According to Section 3 of the Act, “any act, omission or commission or conduct of the respondent shall constitute domestic violence in case it.

  1. harms or injures or endangers the health, safety, life, limb or well-being, whether mental or physical, of the aggrieved person or tends to do so and includes causing physical abuse, sexual abuse, verbal and emotional abuse, and economic abuse; or
  2. harasses, harms, injures or endangers the aggrieved person to coerce her or any other person related to her to meet any unlawful demand for any dowry or other property or valuable security; or
  3. has the effect of threatening the aggrieved person or any person related to her by any conduct mentioned in clause (a) or clause (b); or
  4. otherwise injures or causes harm, whether physical or mental, to the aggrieved person.”

The Protection of Women from Domestic Violence Act 2005 is different from the provision of the Penal Code. The Act includes and defines not only physical violence but also other forms of violence. In, 2005 it was made illegal Jammu and Kashmir, which has its laws, has enacted in 2010 the Jammu and Kashmir Protection of Women from Domestic Viole0nce Act, 2010

Beneficiaries under The protection of women from domestic violence act, 2005-

The Act covers women who have been living with the Respondent in a shared household and are related to him by blood, marriage, or adoption and includes women living as sexual partners in a relationship that is like marriage. Women in fraudulent or bigamous marriages or in marriages deemed invalid in law are also protected.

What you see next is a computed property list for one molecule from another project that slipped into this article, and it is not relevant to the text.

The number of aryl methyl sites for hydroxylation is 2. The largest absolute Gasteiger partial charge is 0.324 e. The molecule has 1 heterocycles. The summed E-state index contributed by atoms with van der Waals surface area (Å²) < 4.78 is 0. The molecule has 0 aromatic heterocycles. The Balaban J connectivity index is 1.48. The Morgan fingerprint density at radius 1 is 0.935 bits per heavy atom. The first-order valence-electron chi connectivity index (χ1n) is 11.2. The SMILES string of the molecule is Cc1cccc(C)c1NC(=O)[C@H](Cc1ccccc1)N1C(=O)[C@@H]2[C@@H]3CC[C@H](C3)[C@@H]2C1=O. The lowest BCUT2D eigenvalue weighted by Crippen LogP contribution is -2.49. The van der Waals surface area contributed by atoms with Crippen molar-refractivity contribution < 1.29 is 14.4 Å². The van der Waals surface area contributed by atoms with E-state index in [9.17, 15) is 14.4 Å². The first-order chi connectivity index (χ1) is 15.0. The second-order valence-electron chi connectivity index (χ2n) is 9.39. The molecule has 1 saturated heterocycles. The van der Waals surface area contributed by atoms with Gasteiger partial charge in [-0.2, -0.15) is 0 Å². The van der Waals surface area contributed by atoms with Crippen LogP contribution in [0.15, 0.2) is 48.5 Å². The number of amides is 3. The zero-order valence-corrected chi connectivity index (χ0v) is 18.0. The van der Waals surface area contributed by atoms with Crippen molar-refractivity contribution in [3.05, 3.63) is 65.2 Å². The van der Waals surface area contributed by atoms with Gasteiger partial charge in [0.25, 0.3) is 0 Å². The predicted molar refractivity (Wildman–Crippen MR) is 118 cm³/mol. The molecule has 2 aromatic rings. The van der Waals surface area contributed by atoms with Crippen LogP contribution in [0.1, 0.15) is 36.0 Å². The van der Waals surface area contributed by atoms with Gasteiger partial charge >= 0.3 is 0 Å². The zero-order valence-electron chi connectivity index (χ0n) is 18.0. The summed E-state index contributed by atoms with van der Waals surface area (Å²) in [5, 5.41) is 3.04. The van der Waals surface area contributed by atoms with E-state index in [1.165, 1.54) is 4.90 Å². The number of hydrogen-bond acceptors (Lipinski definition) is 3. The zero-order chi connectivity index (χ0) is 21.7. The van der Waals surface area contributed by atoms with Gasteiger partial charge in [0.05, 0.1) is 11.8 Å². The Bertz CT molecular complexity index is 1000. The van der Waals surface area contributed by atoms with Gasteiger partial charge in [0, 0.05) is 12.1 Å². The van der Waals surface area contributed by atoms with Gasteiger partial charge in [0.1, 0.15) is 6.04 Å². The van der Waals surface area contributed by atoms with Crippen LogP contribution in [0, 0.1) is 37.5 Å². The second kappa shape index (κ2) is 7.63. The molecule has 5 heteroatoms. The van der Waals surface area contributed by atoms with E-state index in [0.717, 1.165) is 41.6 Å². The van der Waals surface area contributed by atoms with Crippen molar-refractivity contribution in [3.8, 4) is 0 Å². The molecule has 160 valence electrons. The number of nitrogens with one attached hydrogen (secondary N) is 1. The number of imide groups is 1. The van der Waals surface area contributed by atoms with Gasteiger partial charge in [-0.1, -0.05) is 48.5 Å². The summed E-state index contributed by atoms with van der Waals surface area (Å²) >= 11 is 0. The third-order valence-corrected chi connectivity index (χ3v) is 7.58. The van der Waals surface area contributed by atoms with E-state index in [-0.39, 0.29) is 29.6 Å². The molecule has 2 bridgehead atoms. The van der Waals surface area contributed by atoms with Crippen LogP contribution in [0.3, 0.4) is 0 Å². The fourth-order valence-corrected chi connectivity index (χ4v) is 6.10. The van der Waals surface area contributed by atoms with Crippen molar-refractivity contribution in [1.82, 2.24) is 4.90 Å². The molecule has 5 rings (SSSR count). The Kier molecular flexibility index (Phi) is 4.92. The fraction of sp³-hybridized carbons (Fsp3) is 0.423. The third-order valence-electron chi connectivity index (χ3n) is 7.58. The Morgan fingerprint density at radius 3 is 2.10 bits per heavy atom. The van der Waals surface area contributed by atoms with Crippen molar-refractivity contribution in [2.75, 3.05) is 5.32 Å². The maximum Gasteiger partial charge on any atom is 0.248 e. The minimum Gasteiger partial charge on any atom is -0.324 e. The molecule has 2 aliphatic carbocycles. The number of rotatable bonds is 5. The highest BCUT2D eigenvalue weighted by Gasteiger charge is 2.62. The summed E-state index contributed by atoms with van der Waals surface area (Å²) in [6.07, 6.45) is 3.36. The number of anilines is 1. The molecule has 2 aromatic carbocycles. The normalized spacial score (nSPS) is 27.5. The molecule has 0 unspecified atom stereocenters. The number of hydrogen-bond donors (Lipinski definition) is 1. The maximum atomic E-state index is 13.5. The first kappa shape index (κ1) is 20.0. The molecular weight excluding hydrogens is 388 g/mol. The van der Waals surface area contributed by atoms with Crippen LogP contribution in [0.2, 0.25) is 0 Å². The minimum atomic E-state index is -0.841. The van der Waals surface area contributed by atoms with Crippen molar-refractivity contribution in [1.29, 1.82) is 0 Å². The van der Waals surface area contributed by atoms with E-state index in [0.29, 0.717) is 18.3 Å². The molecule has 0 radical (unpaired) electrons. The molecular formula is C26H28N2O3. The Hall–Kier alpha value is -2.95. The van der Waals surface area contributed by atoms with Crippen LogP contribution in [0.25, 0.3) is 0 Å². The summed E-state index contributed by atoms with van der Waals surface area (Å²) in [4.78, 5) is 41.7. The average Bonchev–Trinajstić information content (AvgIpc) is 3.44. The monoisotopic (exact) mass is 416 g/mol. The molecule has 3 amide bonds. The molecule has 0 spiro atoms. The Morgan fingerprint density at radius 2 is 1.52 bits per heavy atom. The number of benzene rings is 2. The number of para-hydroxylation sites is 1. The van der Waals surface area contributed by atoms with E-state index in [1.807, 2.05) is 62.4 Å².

The Act also covers children who are below the age of 18 years and includes adopted steps, or foster children who are the subjects of physical, mental, or economical torture. Any person can file a complaint on behalf of a child.

The Protection of Women from Domestic Violence Act, 2005 is a civil law that protects women in a household. This law protects married women, women in live-in relationships, mothers, grandmothers, daughters, etc. Under this law, women can seek protection against domestic violence, financial compensation, the right to live in their shared household, and they can get maintenance from their abuser in case they are living apart. This law is to ensure that women do not get kicked out of their own homes and can sustain themselves if they have been abused. It is meant for protecting women from their abusers in which case a Magistrate can pass a protection order under the Act to ensure the abuser has no means to contact the abused.

Dowry Prohibition Act, 1961

The Dowry Prohibition Act is a criminal law that punishes the taking and giving of dowry. Under this law, if someone takes, gives, or even demands dowry, they can be imprisoned for 6 months or they can be fined up to Rs 5,000. Dowry is one of the leading forms of domestic abuse women all around India face rejection or psychological, verbal, and even physical abuse by the family of her husband in the case where her family has not fulfilled satisfied the demands of the husband’s family in the marriage. The concept of dowry is an age-old tradition that has only made this social evil take more and more lives every year. Dowry deaths and suicides by women to escape such abuse are prevalent in India

Section 498A of the Indian Penal Code.

This is a criminal law preventing cruelty from the husband or relative of the husband who is subjecting the woman with cruelty. Cruelty refers to any conduct that drives a woman to suicide or causes grave injury to her life or health, including mental health, and also includes harassment in the name of dowry. If convicted, people can be sent to jail for up to 3 years under this law.